I worked part-time at Wal-Mart once, dippy. Wal-Mart pays more than minimum wage. Restaurants pay less to servers because said servers also receive tips and many make more than YOU do.

PJ Emeritus on March 8, 2013 at 2:03 PM

I worked part-time at Wal-Mart once, dippy. Wal-Mart pays more than minimum wage. Restaurants pay less to servers because said servers also receive tips and many make more than YOU do.

PJ Emeritus on March 8, 2013 at 2:03 PM

Barely.

But mostly less than the new minimum wage at least to start.

Again restaurants also pay perhaps a bit less than minimum but less than the new minimum would be.

But it is a Straw Man to talk about jobs that pay the exact minimum because anyone making less then the new minimum will be effected in fact almost everyone even making 10% more will be because many employers pay a bit more for very good reasons and will have to continue to do that to get people.

Steveangell on March 8, 2013 at 2:30 PM

Please fight the increase wingnuts! Corporate profits & the Dow at record highs yet you want people working full-time to still live in poverty so profits can get even higher. Party of the Rich much???!!!

DBear on March 8, 2013 at 9:16 AM

Was that sarcasm or just honest ignorance?

ROCnPhilly on March 8, 2013 at 10:39 AM

Try low intelligence. Remember, Romney won the college graduate vote in 2012, while DBear’s Dear Leader set an alltime record high with 80% of the high school dropout vote.

As to your excellent smackdown of this poor sap, here’s an addenda: here in New Hampshire, the Democrats who just took over are trying to ram thru the same minimum wage hike. But when the Republicans provided them with ample (and irrefutable) evidence proving that raising the minimum wage would not lower the unemployment rate, they…backed down.

Del Dolemonte on March 8, 2013 at 5:01 PM

The thing you HAVEN’T consider is that driving up the minimum wage ALSO drives up the incentive to hire ‘off-the-books’ illegal immigrant labor- at whatever wage level they’ll take.

michaelo on March 8, 2013 at 8:52 AM

Indeed.

AesopFan on March 8, 2013 at 9:55 PM

Lets face it, the vast majority (dare I say 71%) of Americans are challenged in the arcane science of economics, including those who work in the real world. But it sounds good, and they can feel good about doing something for the less fortunate. And remember, they are the same group that elected not just the President, but also the boobs that make up the House and Senate.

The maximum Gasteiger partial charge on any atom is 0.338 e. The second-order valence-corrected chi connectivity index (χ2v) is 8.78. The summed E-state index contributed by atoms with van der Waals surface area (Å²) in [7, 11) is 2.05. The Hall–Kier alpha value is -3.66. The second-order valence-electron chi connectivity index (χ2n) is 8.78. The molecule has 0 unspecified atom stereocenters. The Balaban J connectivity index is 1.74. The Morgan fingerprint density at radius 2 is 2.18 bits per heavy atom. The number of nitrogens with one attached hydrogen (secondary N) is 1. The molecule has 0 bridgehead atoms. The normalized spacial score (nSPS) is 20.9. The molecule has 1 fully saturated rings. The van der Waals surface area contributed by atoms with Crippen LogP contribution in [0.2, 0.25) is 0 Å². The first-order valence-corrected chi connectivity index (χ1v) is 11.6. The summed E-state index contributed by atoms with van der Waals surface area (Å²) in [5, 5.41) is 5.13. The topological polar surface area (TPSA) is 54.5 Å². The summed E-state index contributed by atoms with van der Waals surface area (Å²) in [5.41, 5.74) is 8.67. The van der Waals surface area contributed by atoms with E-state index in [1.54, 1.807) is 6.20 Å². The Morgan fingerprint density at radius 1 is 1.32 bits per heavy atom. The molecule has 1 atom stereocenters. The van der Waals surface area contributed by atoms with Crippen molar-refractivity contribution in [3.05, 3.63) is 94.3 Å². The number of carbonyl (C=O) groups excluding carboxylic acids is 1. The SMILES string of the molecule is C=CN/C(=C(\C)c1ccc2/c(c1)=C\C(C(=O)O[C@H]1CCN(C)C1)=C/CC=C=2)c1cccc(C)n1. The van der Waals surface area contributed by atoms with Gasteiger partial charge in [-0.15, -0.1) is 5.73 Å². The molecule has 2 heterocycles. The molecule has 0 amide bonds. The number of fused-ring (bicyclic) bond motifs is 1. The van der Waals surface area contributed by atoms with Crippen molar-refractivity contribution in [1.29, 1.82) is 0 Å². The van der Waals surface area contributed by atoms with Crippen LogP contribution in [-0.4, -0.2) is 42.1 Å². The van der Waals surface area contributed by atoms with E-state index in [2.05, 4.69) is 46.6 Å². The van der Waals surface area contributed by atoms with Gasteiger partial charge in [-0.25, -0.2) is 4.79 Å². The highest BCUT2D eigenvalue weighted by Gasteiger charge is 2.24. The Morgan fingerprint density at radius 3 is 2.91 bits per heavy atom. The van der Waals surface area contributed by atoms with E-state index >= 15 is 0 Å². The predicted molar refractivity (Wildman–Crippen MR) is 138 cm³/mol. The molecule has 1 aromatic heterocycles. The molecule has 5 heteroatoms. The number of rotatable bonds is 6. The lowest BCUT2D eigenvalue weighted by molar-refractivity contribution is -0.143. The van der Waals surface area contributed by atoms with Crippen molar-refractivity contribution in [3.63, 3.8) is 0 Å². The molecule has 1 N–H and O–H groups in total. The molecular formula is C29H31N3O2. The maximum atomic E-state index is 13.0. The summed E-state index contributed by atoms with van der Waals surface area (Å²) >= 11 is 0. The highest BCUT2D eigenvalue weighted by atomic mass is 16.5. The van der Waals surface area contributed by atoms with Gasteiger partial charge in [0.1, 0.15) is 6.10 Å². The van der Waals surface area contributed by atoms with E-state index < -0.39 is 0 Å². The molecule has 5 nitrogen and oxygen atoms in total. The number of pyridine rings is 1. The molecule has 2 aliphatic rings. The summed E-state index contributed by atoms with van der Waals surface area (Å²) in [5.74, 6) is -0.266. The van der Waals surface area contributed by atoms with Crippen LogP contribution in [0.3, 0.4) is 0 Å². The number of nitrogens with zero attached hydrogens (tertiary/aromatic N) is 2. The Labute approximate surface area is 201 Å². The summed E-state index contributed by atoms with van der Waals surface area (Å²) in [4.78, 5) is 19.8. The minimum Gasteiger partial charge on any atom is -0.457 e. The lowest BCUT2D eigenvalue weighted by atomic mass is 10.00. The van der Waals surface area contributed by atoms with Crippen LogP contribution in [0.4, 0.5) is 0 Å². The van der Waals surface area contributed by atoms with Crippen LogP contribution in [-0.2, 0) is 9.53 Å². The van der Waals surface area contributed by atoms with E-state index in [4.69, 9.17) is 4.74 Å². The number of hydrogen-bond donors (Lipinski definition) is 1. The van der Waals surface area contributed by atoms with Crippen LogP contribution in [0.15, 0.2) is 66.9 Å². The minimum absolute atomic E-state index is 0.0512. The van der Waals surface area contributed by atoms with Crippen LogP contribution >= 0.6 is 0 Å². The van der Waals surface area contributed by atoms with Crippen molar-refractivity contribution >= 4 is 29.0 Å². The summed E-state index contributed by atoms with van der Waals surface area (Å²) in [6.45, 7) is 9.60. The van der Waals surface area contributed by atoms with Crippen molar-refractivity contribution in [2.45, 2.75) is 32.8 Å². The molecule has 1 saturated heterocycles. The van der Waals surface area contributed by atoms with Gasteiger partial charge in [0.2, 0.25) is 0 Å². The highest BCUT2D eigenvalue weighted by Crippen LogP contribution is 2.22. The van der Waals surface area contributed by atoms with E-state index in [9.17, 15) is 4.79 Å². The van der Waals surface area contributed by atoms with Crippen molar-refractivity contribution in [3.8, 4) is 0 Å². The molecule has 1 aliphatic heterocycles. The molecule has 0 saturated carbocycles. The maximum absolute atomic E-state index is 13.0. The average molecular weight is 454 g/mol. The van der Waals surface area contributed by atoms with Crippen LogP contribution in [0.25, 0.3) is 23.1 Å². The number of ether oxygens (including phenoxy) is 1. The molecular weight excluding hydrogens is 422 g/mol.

georgeofthedesert on March 9, 2013 at 6:07 PM

Stop for a moment and think about the portion of the labor force who have worked their way up from minimum wage jobs or taken training in the trades and are working at jobs which pay something higher

You make a great point, Jazz.

But when these people are working their way up, they need to be reached to start voting R–because the D party doesn’t care a whit for people who better their own condition.

rwenger43 on March 10, 2013 at 11:04 PM

My boss says that if he has to pay some high school kid a higher wage than he pays himself, he’ll close the business that had over 500K in sales last year.

He’s worked 7 years to start making a profit, and now that he’s finally making it, he has no intention of over-paying the help.

Expect business owners to contemplate mandatory tipping policies or drastic price hikes to stay afloat. The last MW hike, in 2009, was largely absorbed by small businesses, because they didn’t dare raise prices during a recession.

With profitability rates slashed to the bone by this “adjust-your-expectations-downward” administration, businesses don’t have much room to give employees a mandatory 30-50% raise.

Are we all gonna do 30-50% more work?

If not, by definition a business will become less profitable.

rwenger43 on March 10, 2013 at 11:28 PM

I miss Neil Boortz’ talking on this topic.

The lying Dems don’t really care about the MW workers, anyway. That’s just smoke for the benefit of the LIV.

The MW argument has always been a payoff to Big Labor, whose union contracts are all measured against the existing MW, just like lending rates are measured against the Prime Rate.

If by contract an apprentice janitor is stipulated to earn 1.8x minimum wage, and the minimum wage worker is looking to get a $3 raise–the apprentice janitor is getting a $5.40 raise.

Considering that your highly skilled union employees are making at least 4x MW, you can see how the union payoff will have ripple effects all throughout our economy.

This is not about your Greeters at Wal-Mart.

rwenger43 on March 10, 2013 at 11:40 PM

Comment pages: 1 2